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Insurer Lloyd's of London expects to pay £5bn to cover COVID-19 claims

·Finance and news reporter
·2-min read
A man walks out of Lloyds of London's headquarters in the City of London, Britain, July 31, 2018. REUTERS/Simon Dawson
Lloyd’s had previously said that payouts would be on par with those paid after 9/11. Photo: Simon Dawson/Reuters

Insurance marketplace Lloyd’s of London said on Thursday that it expected to shell out as much as £5bn ($6.5bn) to cover claims related to the coronavirus pandemic.

The figure is a marked increase from the marketplace’s previous estimate of between £2.4bn and £3.5bn, which would already have put total claims on a level similar to those experienced after the 9/11 attacks.

The pandemic has pushed up losses at insurance firms globally, with restrictions and knock-on effects prompting across-the-board claims for business closures in particular.

Lloyd’s had previously said that payouts would be on par with those paid after 11 September, 2001 and the combined impact of the 2017 Atlantic hurricane season, when it dolled out billions in insurance claims.

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But, unlike the coronavirus pandemic, claims resulting from both of those events were generally limited to one geographic area.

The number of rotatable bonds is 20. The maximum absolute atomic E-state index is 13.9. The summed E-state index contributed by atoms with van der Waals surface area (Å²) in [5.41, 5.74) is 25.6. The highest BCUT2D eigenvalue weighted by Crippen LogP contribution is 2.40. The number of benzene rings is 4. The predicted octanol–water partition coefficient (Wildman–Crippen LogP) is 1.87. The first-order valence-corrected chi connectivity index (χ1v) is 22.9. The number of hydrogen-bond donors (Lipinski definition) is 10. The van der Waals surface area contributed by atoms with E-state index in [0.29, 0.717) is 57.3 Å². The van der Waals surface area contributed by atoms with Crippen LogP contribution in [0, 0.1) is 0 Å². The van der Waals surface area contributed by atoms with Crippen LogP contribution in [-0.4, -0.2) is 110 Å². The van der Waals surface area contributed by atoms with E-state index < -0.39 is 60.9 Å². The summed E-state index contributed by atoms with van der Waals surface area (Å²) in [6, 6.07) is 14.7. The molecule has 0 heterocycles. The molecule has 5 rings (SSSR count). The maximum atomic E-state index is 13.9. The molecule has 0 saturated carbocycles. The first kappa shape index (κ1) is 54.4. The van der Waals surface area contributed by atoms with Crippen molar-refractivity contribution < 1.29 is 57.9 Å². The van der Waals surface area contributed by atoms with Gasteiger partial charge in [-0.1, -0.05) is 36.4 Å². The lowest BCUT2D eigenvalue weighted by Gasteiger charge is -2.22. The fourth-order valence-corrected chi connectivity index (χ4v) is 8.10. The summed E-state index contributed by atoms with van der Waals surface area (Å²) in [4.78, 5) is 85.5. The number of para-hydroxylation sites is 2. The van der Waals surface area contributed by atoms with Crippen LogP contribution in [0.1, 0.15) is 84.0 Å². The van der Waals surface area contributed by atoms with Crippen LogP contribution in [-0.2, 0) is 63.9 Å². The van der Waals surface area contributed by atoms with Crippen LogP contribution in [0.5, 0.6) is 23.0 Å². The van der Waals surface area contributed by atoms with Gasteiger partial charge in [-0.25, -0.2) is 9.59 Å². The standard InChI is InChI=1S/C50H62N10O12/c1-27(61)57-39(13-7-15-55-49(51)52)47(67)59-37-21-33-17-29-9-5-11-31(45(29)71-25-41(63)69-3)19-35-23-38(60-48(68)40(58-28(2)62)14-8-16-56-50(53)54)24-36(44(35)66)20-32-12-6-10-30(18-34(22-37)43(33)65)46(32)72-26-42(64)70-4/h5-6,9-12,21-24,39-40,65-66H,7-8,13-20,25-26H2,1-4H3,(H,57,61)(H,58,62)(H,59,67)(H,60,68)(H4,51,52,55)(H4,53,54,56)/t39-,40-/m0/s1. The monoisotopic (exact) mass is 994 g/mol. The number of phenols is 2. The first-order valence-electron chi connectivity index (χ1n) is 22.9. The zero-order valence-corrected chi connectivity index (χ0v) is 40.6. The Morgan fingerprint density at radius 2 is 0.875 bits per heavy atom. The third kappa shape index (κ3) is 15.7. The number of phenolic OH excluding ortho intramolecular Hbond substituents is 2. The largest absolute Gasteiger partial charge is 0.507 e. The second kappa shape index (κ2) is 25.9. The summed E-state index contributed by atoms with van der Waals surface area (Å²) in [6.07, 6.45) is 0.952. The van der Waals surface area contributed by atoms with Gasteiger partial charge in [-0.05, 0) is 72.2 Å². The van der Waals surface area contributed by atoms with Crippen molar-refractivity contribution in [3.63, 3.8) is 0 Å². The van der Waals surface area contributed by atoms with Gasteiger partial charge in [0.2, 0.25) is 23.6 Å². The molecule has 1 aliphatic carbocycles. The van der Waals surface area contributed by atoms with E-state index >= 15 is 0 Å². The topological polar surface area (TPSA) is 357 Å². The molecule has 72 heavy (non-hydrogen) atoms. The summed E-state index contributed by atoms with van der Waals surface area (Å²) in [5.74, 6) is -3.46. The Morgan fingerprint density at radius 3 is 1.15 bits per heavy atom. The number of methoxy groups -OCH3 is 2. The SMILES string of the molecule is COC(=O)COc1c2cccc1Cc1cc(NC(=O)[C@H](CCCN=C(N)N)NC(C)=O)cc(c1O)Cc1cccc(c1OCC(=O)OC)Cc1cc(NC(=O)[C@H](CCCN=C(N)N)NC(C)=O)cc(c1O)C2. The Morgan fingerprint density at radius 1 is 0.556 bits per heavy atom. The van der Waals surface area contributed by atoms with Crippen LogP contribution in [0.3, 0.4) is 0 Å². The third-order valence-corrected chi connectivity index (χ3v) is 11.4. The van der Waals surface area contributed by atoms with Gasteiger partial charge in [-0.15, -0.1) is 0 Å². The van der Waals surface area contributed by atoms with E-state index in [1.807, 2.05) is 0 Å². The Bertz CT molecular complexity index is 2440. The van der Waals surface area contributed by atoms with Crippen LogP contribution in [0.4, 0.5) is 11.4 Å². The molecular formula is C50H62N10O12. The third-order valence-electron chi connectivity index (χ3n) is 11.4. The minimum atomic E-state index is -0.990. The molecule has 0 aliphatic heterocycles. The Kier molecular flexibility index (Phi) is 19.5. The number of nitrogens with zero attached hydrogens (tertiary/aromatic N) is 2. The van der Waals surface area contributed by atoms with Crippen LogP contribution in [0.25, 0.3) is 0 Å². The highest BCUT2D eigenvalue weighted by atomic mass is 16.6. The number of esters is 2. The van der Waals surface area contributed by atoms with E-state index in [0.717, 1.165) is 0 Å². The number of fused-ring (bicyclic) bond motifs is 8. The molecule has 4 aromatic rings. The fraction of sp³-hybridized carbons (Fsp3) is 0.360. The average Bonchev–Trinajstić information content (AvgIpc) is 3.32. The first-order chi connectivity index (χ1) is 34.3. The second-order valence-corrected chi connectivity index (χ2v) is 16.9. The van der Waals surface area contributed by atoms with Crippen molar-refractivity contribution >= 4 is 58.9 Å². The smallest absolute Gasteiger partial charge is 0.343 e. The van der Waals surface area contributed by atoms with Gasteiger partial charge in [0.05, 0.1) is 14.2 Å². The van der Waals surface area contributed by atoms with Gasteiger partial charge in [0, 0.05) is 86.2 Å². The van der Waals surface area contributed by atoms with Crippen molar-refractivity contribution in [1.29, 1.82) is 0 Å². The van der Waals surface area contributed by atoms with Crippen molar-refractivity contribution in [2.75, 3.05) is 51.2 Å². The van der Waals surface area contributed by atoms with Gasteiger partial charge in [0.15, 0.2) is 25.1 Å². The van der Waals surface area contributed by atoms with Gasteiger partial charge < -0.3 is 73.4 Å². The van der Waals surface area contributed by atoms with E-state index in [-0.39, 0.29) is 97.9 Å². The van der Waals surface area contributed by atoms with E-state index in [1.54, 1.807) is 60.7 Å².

The imposition of new restrictions or a punishing second wave of the virus could push up claims even further.

The expected claims pushed the City of London institution to a £400m loss in the first half of its current financial year.

After the money recovered on reinsurance contracts is taken into account, the total paid out thus far by Lloyd’s for claims related to the pandemic has hit £2.4bn.

Lloyd’s said on Thursday that some £2bn of the expected £5bn in claims will be protected by similar reinsurance contracts, taking its net payout down considerably.

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Excluding coronavirus-related losses, the marketplace said it posted an underwriting profit of £1bn during the period, calling it a “significant improvement” in its underlying performance.

The institution’s closely watched combined ratio figure, which measures the profitability of its daily operations, also improved significantly — falling to 91.7% from 98.8% in the same period last year when pandemic-related claims are put aside.

“The first half of 2020 has been an exceptionally challenging period for our people, our customers, and for economies around the world,” said John Neil, the chief executive of Lloyd’s.

“The pandemic has inflicted catastrophic societal and economic damage calling for unparalleled measures to stifle the spread of the virus, and to get businesses and economies back on their feet.”

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